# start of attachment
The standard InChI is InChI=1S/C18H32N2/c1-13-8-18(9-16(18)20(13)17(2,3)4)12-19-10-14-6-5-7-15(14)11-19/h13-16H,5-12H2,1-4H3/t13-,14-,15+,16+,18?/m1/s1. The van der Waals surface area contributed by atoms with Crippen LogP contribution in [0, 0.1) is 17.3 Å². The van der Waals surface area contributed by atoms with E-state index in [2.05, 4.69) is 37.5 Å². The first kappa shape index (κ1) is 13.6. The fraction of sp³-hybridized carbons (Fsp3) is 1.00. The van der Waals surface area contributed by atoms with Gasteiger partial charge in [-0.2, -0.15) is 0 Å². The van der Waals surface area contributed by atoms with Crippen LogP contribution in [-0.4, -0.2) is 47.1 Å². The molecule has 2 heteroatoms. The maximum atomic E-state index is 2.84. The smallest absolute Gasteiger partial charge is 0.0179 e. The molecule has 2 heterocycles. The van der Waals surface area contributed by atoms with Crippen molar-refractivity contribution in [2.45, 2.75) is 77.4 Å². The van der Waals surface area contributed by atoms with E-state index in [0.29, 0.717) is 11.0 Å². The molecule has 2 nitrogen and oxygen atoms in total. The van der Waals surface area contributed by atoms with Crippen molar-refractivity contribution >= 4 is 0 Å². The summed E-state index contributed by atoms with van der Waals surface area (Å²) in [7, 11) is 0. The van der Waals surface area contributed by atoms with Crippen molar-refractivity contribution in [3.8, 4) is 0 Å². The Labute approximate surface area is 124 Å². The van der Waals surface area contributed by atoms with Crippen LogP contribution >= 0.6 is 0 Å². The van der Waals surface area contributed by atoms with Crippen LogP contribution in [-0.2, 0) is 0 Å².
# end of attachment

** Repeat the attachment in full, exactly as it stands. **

The standard InChI is InChI=1S/C18H32N2/c1-13-8-18(9-16(18)20(13)17(2,3)4)12-19-10-14-6-5-7-15(14)11-19/h13-16H,5-12H2,1-4H3/t13-,14-,15+,16+,18?/m1/s1. The van der Waals surface area contributed by atoms with Crippen LogP contribution in [0, 0.1) is 17.3 Å². The van der Waals surface area contributed by atoms with E-state index in [2.05, 4.69) is 37.5 Å². The first kappa shape index (κ1) is 13.6. The fraction of sp³-hybridized carbons (Fsp3) is 1.00. The van der Waals surface area contributed by atoms with Gasteiger partial charge in [-0.2, -0.15) is 0 Å². The van der Waals surface area contributed by atoms with Crippen LogP contribution in [-0.4, -0.2) is 47.1 Å². The molecule has 2 heteroatoms. The maximum atomic E-state index is 2.84. The smallest absolute Gasteiger partial charge is 0.0179 e. The molecule has 2 heterocycles. The van der Waals surface area contributed by atoms with Crippen molar-refractivity contribution in [2.45, 2.75) is 77.4 Å². The van der Waals surface area contributed by atoms with E-state index in [0.29, 0.717) is 11.0 Å². The molecule has 2 nitrogen and oxygen atoms in total. The van der Waals surface area contributed by atoms with Crippen molar-refractivity contribution >= 4 is 0 Å². The summed E-state index contributed by atoms with van der Waals surface area (Å²) in [7, 11) is 0. The van der Waals surface area contributed by atoms with Crippen molar-refractivity contribution in [3.8, 4) is 0 Å². The Labute approximate surface area is 124 Å². The van der Waals surface area contributed by atoms with Crippen LogP contribution >= 0.6 is 0 Å². The van der Waals surface area contributed by atoms with Crippen LogP contribution in [-0.2, 0) is 0 Å².